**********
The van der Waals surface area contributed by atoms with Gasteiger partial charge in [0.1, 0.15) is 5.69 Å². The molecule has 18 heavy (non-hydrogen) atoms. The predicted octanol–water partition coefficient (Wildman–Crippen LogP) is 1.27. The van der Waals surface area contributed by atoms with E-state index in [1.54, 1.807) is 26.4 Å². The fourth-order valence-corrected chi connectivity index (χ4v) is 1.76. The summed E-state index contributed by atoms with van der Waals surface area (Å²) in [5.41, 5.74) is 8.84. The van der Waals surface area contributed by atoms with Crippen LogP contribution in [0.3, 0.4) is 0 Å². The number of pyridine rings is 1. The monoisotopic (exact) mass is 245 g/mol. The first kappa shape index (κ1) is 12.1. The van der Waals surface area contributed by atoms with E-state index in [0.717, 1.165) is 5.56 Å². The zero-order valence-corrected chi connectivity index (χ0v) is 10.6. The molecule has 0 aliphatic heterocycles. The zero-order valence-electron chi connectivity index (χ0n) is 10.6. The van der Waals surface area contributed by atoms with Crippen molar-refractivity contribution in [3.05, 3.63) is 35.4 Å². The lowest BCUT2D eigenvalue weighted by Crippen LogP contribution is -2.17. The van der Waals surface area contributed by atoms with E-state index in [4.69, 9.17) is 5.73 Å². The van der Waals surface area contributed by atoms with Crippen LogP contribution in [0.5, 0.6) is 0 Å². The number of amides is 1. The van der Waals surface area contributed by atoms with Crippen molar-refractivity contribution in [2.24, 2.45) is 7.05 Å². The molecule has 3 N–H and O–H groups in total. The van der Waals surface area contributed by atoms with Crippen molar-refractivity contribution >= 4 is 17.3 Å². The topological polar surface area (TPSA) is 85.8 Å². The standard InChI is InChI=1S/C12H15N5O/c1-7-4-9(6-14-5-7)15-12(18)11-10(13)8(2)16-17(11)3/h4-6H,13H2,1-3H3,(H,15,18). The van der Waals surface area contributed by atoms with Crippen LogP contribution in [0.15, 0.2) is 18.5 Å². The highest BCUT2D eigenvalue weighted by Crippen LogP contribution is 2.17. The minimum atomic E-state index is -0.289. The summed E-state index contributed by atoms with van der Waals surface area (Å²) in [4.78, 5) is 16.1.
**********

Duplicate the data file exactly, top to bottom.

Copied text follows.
The van der Waals surface area contributed by atoms with Gasteiger partial charge in [0.1, 0.15) is 5.69 Å². The molecule has 18 heavy (non-hydrogen) atoms. The predicted octanol–water partition coefficient (Wildman–Crippen LogP) is 1.27. The van der Waals surface area contributed by atoms with E-state index in [1.54, 1.807) is 26.4 Å². The fourth-order valence-corrected chi connectivity index (χ4v) is 1.76. The summed E-state index contributed by atoms with van der Waals surface area (Å²) in [5.41, 5.74) is 8.84. The van der Waals surface area contributed by atoms with Crippen LogP contribution in [0.3, 0.4) is 0 Å². The number of pyridine rings is 1. The monoisotopic (exact) mass is 245 g/mol. The first kappa shape index (κ1) is 12.1. The van der Waals surface area contributed by atoms with E-state index in [0.717, 1.165) is 5.56 Å². The zero-order valence-corrected chi connectivity index (χ0v) is 10.6. The molecule has 0 aliphatic heterocycles. The zero-order valence-electron chi connectivity index (χ0n) is 10.6. The van der Waals surface area contributed by atoms with Crippen molar-refractivity contribution in [3.05, 3.63) is 35.4 Å². The lowest BCUT2D eigenvalue weighted by Crippen LogP contribution is -2.17. The van der Waals surface area contributed by atoms with E-state index in [4.69, 9.17) is 5.73 Å². The van der Waals surface area contributed by atoms with Crippen LogP contribution in [0.5, 0.6) is 0 Å². The number of amides is 1. The van der Waals surface area contributed by atoms with Crippen molar-refractivity contribution in [2.24, 2.45) is 7.05 Å². The molecule has 3 N–H and O–H groups in total. The van der Waals surface area contributed by atoms with Crippen molar-refractivity contribution >= 4 is 17.3 Å². The topological polar surface area (TPSA) is 85.8 Å². The standard InChI is InChI=1S/C12H15N5O/c1-7-4-9(6-14-5-7)15-12(18)11-10(13)8(2)16-17(11)3/h4-6H,13H2,1-3H3,(H,15,18). The van der Waals surface area contributed by atoms with Crippen LogP contribution in [0.15, 0.2) is 18.5 Å². The highest BCUT2D eigenvalue weighted by Crippen LogP contribution is 2.17. The minimum atomic E-state index is -0.289. The summed E-state index contributed by atoms with van der Waals surface area (Å²) in [4.78, 5) is 16.1.